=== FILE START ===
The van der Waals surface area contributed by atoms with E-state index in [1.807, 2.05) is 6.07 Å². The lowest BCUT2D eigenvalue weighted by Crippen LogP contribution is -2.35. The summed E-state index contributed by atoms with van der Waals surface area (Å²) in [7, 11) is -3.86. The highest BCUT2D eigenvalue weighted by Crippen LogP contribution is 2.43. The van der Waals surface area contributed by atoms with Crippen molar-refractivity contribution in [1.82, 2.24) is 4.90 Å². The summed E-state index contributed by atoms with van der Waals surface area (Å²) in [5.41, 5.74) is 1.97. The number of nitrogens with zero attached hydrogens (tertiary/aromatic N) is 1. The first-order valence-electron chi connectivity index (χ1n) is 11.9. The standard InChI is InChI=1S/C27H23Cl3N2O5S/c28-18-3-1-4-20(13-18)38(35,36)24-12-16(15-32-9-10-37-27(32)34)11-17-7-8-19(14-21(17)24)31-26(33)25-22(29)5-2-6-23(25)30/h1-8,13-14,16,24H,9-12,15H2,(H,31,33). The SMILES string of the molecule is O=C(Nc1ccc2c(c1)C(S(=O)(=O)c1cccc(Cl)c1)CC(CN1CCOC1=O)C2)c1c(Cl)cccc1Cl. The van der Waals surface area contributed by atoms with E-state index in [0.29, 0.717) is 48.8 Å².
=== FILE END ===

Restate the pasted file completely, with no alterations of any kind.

The van der Waals surface area contributed by atoms with E-state index in [1.807, 2.05) is 6.07 Å². The lowest BCUT2D eigenvalue weighted by Crippen LogP contribution is -2.35. The summed E-state index contributed by atoms with van der Waals surface area (Å²) in [7, 11) is -3.86. The highest BCUT2D eigenvalue weighted by Crippen LogP contribution is 2.43. The van der Waals surface area contributed by atoms with Crippen molar-refractivity contribution in [1.82, 2.24) is 4.90 Å². The summed E-state index contributed by atoms with van der Waals surface area (Å²) in [5.41, 5.74) is 1.97. The number of nitrogens with zero attached hydrogens (tertiary/aromatic N) is 1. The first-order valence-electron chi connectivity index (χ1n) is 11.9. The standard InChI is InChI=1S/C27H23Cl3N2O5S/c28-18-3-1-4-20(13-18)38(35,36)24-12-16(15-32-9-10-37-27(32)34)11-17-7-8-19(14-21(17)24)31-26(33)25-22(29)5-2-6-23(25)30/h1-8,13-14,16,24H,9-12,15H2,(H,31,33). The SMILES string of the molecule is O=C(Nc1ccc2c(c1)C(S(=O)(=O)c1cccc(Cl)c1)CC(CN1CCOC1=O)C2)c1c(Cl)cccc1Cl. The van der Waals surface area contributed by atoms with E-state index in [0.29, 0.717) is 48.8 Å².